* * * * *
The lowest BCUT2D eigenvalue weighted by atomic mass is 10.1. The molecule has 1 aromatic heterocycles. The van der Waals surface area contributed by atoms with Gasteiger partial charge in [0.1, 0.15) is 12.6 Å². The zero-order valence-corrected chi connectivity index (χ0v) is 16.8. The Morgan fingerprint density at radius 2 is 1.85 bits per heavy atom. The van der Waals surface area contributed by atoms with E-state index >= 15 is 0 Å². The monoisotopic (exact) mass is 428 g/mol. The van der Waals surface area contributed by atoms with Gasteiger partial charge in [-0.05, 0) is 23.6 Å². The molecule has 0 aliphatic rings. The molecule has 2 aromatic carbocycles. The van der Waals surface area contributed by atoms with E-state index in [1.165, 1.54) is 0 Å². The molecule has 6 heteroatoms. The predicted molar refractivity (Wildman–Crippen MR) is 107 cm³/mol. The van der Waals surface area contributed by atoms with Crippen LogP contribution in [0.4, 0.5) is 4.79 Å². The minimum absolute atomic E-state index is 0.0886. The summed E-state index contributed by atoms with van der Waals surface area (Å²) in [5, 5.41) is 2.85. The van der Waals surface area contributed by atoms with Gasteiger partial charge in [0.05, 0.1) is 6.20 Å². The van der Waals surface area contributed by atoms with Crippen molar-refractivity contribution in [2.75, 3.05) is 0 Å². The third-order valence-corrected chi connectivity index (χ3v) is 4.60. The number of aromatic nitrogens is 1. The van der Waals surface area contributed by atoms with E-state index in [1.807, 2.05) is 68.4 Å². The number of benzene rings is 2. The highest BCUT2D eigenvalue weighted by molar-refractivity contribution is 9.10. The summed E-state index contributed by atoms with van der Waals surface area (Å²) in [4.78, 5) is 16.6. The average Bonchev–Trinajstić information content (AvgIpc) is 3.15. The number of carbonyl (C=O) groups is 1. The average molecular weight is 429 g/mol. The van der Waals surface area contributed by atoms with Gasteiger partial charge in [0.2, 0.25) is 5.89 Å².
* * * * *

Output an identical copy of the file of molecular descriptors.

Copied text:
The lowest BCUT2D eigenvalue weighted by atomic mass is 10.1. The molecule has 1 aromatic heterocycles. The van der Waals surface area contributed by atoms with Gasteiger partial charge in [0.1, 0.15) is 12.6 Å². The zero-order valence-corrected chi connectivity index (χ0v) is 16.8. The Morgan fingerprint density at radius 2 is 1.85 bits per heavy atom. The van der Waals surface area contributed by atoms with E-state index >= 15 is 0 Å². The monoisotopic (exact) mass is 428 g/mol. The van der Waals surface area contributed by atoms with Gasteiger partial charge in [-0.05, 0) is 23.6 Å². The molecule has 0 aliphatic rings. The molecule has 2 aromatic carbocycles. The van der Waals surface area contributed by atoms with E-state index in [1.165, 1.54) is 0 Å². The molecule has 6 heteroatoms. The predicted molar refractivity (Wildman–Crippen MR) is 107 cm³/mol. The van der Waals surface area contributed by atoms with Crippen LogP contribution in [0.4, 0.5) is 4.79 Å². The minimum absolute atomic E-state index is 0.0886. The summed E-state index contributed by atoms with van der Waals surface area (Å²) in [5, 5.41) is 2.85. The van der Waals surface area contributed by atoms with Gasteiger partial charge in [0.05, 0.1) is 6.20 Å². The van der Waals surface area contributed by atoms with Crippen molar-refractivity contribution in [2.75, 3.05) is 0 Å². The third-order valence-corrected chi connectivity index (χ3v) is 4.60. The number of aromatic nitrogens is 1. The van der Waals surface area contributed by atoms with E-state index in [1.807, 2.05) is 68.4 Å². The number of benzene rings is 2. The highest BCUT2D eigenvalue weighted by molar-refractivity contribution is 9.10. The summed E-state index contributed by atoms with van der Waals surface area (Å²) in [4.78, 5) is 16.6. The average Bonchev–Trinajstić information content (AvgIpc) is 3.15. The number of carbonyl (C=O) groups is 1. The average molecular weight is 429 g/mol. The van der Waals surface area contributed by atoms with Gasteiger partial charge in [0.2, 0.25) is 5.89 Å².